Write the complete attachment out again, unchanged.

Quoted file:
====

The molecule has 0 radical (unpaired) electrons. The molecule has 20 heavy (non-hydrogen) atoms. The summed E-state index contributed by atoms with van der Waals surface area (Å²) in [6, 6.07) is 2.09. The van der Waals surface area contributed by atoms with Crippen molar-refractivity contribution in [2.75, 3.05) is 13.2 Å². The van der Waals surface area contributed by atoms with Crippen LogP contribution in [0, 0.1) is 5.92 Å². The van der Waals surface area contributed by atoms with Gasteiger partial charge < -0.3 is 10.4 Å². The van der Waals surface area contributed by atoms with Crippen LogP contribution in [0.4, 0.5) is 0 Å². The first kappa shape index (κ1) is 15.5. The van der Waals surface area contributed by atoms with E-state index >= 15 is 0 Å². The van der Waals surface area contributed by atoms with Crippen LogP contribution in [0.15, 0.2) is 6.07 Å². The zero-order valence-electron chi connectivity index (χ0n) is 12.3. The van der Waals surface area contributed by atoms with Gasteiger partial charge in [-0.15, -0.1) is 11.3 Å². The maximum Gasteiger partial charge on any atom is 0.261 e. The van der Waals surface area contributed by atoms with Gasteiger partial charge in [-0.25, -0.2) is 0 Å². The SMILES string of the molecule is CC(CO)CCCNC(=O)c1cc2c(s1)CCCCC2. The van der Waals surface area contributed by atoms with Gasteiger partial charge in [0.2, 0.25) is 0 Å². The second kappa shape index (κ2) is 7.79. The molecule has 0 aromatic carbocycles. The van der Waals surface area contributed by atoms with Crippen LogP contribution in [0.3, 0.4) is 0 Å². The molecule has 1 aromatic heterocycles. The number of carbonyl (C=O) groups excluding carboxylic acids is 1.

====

The molecule has 0 radical (unpaired) electrons. The molecule has 20 heavy (non-hydrogen) atoms. The summed E-state index contributed by atoms with van der Waals surface area (Å²) in [6, 6.07) is 2.09. The van der Waals surface area contributed by atoms with Crippen molar-refractivity contribution in [2.75, 3.05) is 13.2 Å². The van der Waals surface area contributed by atoms with Crippen LogP contribution in [0, 0.1) is 5.92 Å². The van der Waals surface area contributed by atoms with Gasteiger partial charge < -0.3 is 10.4 Å². The van der Waals surface area contributed by atoms with Crippen LogP contribution in [0.4, 0.5) is 0 Å². The first kappa shape index (κ1) is 15.5. The van der Waals surface area contributed by atoms with E-state index >= 15 is 0 Å². The van der Waals surface area contributed by atoms with Crippen LogP contribution in [0.15, 0.2) is 6.07 Å². The zero-order valence-electron chi connectivity index (χ0n) is 12.3. The van der Waals surface area contributed by atoms with Gasteiger partial charge in [-0.15, -0.1) is 11.3 Å². The maximum Gasteiger partial charge on any atom is 0.261 e. The van der Waals surface area contributed by atoms with Gasteiger partial charge in [-0.25, -0.2) is 0 Å². The SMILES string of the molecule is CC(CO)CCCNC(=O)c1cc2c(s1)CCCCC2. The van der Waals surface area contributed by atoms with Gasteiger partial charge in [0.2, 0.25) is 0 Å². The second kappa shape index (κ2) is 7.79. The molecule has 0 aromatic carbocycles. The van der Waals surface area contributed by atoms with Crippen LogP contribution in [0.3, 0.4) is 0 Å². The molecule has 1 aromatic heterocycles. The number of carbonyl (C=O) groups excluding carboxylic acids is 1.